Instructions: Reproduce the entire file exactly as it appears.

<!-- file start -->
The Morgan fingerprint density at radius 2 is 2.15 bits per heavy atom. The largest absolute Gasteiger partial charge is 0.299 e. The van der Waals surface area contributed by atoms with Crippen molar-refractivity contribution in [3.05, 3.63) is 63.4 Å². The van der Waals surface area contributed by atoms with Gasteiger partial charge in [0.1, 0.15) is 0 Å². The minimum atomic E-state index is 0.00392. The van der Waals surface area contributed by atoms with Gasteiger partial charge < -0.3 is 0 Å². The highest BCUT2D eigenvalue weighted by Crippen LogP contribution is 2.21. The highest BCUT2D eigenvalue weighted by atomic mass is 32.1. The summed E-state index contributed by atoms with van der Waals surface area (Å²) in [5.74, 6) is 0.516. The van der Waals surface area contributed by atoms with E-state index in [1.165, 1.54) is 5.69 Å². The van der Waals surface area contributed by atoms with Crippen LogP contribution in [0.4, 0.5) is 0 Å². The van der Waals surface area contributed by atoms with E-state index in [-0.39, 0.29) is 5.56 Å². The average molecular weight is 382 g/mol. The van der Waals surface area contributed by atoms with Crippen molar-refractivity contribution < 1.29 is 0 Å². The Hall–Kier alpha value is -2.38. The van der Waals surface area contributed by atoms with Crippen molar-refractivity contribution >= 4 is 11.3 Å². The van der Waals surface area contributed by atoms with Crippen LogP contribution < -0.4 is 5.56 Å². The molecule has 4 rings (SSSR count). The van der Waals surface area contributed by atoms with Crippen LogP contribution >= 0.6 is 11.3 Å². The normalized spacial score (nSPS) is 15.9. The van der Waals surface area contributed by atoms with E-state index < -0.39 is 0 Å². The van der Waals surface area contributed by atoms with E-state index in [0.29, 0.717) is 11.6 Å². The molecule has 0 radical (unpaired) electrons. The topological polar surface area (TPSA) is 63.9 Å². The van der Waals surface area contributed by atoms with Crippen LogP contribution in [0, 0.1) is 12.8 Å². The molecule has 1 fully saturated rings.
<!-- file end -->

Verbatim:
The Morgan fingerprint density at radius 2 is 2.15 bits per heavy atom. The largest absolute Gasteiger partial charge is 0.299 e. The van der Waals surface area contributed by atoms with Crippen molar-refractivity contribution in [3.05, 3.63) is 63.4 Å². The van der Waals surface area contributed by atoms with Gasteiger partial charge in [0.1, 0.15) is 0 Å². The minimum atomic E-state index is 0.00392. The van der Waals surface area contributed by atoms with Gasteiger partial charge < -0.3 is 0 Å². The highest BCUT2D eigenvalue weighted by Crippen LogP contribution is 2.21. The highest BCUT2D eigenvalue weighted by atomic mass is 32.1. The summed E-state index contributed by atoms with van der Waals surface area (Å²) in [5.74, 6) is 0.516. The van der Waals surface area contributed by atoms with E-state index in [1.165, 1.54) is 5.69 Å². The van der Waals surface area contributed by atoms with Crippen LogP contribution in [0.4, 0.5) is 0 Å². The van der Waals surface area contributed by atoms with E-state index in [-0.39, 0.29) is 5.56 Å². The average molecular weight is 382 g/mol. The van der Waals surface area contributed by atoms with Crippen molar-refractivity contribution < 1.29 is 0 Å². The Hall–Kier alpha value is -2.38. The van der Waals surface area contributed by atoms with Crippen molar-refractivity contribution >= 4 is 11.3 Å². The van der Waals surface area contributed by atoms with Crippen LogP contribution < -0.4 is 5.56 Å². The molecule has 4 rings (SSSR count). The van der Waals surface area contributed by atoms with Crippen LogP contribution >= 0.6 is 11.3 Å². The normalized spacial score (nSPS) is 15.9. The van der Waals surface area contributed by atoms with E-state index < -0.39 is 0 Å². The van der Waals surface area contributed by atoms with E-state index in [0.29, 0.717) is 11.6 Å². The molecule has 0 radical (unpaired) electrons. The topological polar surface area (TPSA) is 63.9 Å². The van der Waals surface area contributed by atoms with Crippen LogP contribution in [0, 0.1) is 12.8 Å². The molecule has 1 fully saturated rings.